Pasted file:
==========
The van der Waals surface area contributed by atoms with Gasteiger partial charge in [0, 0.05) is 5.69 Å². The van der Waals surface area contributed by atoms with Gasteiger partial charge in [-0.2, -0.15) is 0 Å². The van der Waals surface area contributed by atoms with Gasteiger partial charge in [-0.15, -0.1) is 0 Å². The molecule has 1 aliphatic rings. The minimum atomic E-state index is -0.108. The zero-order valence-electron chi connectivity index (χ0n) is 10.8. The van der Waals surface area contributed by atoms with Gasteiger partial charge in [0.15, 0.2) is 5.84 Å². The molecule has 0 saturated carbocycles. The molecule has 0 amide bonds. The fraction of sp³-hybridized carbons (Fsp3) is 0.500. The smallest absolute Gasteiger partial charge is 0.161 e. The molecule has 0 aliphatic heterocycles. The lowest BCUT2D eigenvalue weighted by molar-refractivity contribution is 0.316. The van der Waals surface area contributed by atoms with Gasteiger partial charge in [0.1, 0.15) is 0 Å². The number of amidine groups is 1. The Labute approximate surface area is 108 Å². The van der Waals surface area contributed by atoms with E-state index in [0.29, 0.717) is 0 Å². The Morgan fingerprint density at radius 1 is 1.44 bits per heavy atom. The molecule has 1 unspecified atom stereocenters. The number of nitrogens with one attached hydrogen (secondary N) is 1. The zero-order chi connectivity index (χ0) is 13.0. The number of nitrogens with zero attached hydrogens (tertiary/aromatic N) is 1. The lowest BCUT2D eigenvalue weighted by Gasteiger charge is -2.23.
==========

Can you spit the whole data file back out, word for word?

The van der Waals surface area contributed by atoms with Gasteiger partial charge in [0, 0.05) is 5.69 Å². The van der Waals surface area contributed by atoms with Gasteiger partial charge in [-0.2, -0.15) is 0 Å². The van der Waals surface area contributed by atoms with Gasteiger partial charge in [-0.15, -0.1) is 0 Å². The molecule has 1 aliphatic rings. The minimum atomic E-state index is -0.108. The zero-order valence-electron chi connectivity index (χ0n) is 10.8. The van der Waals surface area contributed by atoms with Gasteiger partial charge in [0.15, 0.2) is 5.84 Å². The molecule has 0 saturated carbocycles. The molecule has 0 amide bonds. The fraction of sp³-hybridized carbons (Fsp3) is 0.500. The smallest absolute Gasteiger partial charge is 0.161 e. The molecule has 0 aliphatic heterocycles. The lowest BCUT2D eigenvalue weighted by molar-refractivity contribution is 0.316. The van der Waals surface area contributed by atoms with Gasteiger partial charge in [0.1, 0.15) is 0 Å². The number of amidine groups is 1. The Labute approximate surface area is 108 Å². The van der Waals surface area contributed by atoms with E-state index in [0.29, 0.717) is 0 Å². The Morgan fingerprint density at radius 1 is 1.44 bits per heavy atom. The molecule has 1 unspecified atom stereocenters. The number of nitrogens with one attached hydrogen (secondary N) is 1. The zero-order chi connectivity index (χ0) is 13.0. The number of nitrogens with zero attached hydrogens (tertiary/aromatic N) is 1. The lowest BCUT2D eigenvalue weighted by Gasteiger charge is -2.23.